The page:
William Zacha Biography

William Zacha




Painter, printmaker, sculptor, and ceramicist William "Bill" Zacha was born in Garland, Texas, in 1920. While attending the University of California at Berkeley to stusy architecture, he enlisted in the Navy to fight in World War II. He served as a writer and performer for the troops. He followed his time in the war with unsuccessful attempts at priesthood and acting. After the war he relocated to Washington D.C. continue his studies at George Washington University, though by now he had switched his major from Architecture to Fine Arts. While there he also took up a position at the Corcoran Gallery. After graduation, he traveled to Rome to study at Studio Hinna; he was offered a show of these Italian works in Houston, Texas, in 1953. It was at this exhibition that he met his future wide, fashion designer Jeannie Malone. 

Bill relocated once more to San Francisco to earn his teaching credentials at San Francisco State University; simultaneously, he developed an arts program for the United States Army at the Presidio. In 1957, Bill and Jeannie Zacha, now married and with a daughter, moved north to Mendocino. While working as a high school teacher he opened Zacha's Bay Window Gallery, which remained in operation for several decades. Not long after settling into Mendocino, Bill learned of the sale of the former Preston estate, once home to a sprawling mansion that served as a location for the 1955 film East of Eden. It had burned down just one year after filming ended and the land was now for sale; before it could be turned into a intended trailer park, the Zachas purchased the land and in 1959 opened the Mendocino Art Center on the site. It continues to serve as a hub for artists all over the world.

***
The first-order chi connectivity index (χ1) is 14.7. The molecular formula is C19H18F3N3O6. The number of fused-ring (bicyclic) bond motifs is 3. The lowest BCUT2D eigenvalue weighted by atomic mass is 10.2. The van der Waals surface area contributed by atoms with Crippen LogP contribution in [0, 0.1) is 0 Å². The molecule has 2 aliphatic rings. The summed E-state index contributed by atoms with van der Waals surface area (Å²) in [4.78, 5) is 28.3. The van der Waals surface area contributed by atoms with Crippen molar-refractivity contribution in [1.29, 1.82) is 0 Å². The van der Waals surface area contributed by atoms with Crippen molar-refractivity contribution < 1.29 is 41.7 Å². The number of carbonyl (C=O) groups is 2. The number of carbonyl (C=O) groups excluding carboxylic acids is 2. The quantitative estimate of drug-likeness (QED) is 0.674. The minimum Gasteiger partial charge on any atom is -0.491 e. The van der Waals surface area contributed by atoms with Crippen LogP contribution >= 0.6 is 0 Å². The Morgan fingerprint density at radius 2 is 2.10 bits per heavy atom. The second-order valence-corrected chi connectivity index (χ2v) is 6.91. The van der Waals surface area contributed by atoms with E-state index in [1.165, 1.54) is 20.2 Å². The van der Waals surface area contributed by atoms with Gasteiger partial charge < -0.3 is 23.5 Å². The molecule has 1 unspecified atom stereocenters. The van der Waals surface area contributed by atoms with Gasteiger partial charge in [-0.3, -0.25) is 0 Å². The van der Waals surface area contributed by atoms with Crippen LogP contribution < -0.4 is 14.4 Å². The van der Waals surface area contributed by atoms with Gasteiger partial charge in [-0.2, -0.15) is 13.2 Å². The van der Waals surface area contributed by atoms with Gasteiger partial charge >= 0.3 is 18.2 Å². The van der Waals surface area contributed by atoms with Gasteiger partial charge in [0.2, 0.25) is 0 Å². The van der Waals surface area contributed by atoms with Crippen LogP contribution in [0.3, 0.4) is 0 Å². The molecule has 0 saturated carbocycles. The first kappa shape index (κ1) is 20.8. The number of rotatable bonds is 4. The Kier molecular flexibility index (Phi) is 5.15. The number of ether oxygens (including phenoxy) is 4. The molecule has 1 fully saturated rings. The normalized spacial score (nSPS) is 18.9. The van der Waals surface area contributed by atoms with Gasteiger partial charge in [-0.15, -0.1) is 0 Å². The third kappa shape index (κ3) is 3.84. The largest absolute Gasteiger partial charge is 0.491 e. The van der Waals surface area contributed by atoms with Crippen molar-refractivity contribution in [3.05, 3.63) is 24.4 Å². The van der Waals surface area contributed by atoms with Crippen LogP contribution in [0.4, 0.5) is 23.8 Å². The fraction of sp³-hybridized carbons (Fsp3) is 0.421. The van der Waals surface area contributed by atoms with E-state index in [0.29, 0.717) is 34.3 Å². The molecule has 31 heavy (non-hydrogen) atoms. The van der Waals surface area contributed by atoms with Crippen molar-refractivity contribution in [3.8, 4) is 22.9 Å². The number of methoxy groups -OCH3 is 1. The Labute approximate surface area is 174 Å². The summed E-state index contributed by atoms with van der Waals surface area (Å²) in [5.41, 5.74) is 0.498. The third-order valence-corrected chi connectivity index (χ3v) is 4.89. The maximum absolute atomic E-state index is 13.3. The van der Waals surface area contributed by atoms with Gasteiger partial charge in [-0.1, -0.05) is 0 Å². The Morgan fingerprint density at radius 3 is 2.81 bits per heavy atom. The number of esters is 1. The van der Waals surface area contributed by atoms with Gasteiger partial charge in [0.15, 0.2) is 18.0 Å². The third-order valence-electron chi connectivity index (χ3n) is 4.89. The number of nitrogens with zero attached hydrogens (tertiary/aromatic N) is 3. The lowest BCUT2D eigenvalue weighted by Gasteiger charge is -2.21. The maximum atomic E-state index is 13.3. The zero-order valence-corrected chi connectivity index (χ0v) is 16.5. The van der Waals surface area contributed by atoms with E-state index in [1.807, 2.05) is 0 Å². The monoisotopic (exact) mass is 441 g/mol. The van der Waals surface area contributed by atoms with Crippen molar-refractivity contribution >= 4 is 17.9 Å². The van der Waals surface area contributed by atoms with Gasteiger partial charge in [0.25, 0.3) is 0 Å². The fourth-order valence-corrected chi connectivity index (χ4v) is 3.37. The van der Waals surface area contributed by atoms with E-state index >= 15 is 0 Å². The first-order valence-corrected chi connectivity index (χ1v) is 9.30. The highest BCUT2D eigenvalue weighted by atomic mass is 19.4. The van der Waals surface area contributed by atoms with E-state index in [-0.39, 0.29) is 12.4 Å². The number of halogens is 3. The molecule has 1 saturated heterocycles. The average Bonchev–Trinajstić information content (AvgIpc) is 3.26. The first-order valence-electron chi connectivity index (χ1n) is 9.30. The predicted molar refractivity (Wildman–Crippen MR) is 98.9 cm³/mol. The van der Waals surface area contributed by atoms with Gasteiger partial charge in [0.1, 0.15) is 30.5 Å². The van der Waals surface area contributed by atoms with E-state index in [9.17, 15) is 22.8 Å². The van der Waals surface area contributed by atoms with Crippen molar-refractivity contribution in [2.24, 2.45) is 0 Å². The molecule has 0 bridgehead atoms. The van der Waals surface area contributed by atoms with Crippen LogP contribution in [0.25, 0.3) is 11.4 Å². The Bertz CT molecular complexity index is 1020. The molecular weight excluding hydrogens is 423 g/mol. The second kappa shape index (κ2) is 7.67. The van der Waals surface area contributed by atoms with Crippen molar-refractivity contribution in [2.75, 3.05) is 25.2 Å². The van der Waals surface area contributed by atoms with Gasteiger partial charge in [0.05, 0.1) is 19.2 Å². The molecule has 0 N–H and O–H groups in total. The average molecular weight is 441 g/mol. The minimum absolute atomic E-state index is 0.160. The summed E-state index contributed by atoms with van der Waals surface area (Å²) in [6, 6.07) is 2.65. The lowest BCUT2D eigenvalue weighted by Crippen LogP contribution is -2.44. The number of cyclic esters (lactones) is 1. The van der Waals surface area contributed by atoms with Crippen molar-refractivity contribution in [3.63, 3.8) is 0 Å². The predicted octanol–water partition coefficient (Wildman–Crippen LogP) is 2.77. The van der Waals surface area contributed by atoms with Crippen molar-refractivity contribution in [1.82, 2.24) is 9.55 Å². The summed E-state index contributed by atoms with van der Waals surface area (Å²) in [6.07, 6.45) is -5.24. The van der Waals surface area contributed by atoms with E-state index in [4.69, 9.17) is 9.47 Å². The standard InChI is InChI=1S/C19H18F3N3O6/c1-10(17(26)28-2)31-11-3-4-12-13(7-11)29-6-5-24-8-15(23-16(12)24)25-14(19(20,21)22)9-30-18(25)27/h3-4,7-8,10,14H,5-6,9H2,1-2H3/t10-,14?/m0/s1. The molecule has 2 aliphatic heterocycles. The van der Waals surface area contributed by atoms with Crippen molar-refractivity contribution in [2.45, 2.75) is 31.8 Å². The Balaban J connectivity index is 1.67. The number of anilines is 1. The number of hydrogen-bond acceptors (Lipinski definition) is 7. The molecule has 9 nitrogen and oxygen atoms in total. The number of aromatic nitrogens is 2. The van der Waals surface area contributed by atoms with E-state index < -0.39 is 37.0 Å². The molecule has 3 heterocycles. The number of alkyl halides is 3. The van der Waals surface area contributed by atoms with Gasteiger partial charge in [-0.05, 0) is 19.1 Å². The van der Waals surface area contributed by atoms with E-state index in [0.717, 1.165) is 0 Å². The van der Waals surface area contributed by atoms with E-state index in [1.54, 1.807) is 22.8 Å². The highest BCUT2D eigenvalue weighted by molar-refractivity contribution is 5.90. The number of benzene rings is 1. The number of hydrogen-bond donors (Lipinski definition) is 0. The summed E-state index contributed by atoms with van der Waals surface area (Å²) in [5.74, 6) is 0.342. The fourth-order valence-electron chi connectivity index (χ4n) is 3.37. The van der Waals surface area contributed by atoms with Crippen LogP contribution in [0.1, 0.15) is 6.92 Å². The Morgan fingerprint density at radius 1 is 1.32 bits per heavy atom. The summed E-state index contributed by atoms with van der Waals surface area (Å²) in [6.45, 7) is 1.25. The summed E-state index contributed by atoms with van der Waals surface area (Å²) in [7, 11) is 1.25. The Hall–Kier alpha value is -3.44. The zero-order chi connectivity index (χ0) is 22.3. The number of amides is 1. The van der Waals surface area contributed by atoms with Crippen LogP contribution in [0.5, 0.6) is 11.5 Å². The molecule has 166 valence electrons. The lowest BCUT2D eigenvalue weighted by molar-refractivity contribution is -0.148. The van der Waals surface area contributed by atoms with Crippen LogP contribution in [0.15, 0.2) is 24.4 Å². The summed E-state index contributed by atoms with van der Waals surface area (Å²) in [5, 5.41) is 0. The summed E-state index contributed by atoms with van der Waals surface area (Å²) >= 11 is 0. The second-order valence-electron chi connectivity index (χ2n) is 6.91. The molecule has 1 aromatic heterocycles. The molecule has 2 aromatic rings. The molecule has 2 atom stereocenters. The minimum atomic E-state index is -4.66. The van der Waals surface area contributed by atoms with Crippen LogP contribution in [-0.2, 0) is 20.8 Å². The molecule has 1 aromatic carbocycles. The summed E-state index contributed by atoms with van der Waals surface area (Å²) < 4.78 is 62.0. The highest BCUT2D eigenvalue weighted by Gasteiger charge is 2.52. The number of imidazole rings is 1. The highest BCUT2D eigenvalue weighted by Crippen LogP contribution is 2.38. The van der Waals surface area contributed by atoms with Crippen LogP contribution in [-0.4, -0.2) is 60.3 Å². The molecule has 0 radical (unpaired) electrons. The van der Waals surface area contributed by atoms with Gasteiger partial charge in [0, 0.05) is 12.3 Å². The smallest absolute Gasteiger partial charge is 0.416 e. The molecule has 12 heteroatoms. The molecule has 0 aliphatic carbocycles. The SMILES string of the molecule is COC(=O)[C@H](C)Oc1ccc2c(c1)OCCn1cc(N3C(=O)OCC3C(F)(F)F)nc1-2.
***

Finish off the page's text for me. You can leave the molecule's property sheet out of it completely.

In 1964 Bill traveled to Japan, where he met master printmaker Toshi Yoshida. A fortuitous meeting, Yoshida would eventually guest-teach printmaking techniques at the art center, inspiring him to found one such center in Miasa, Japan. The friendship formed between the two artists led to the formal designation of "sister cities" between the two towns in 1980. 

Bill Zacha would become a force in the art and architecture scene of Mendocino, designing, building, and restoring several structures that are now landmarks of the town. Among these are the Art Center, the Bay Window Gallery, the studio and house of artist Dorr Bothwell, the water tower at Albion and Kasten streets, and a variety of private houses. He is often credited with reviving the town whose economic downturn from a failing lumber business nearly made it a ghost town by the 1950s. The Zachas became world travelers, especially frequenting Japan and Italy. His own frequent visits to Tokaido led to the publication of his illustrated book, Tokaido Journey, in 1985.

William Zacha died at a hospital in Fort Bragg, just north of Mendocino, on March 18, 1998.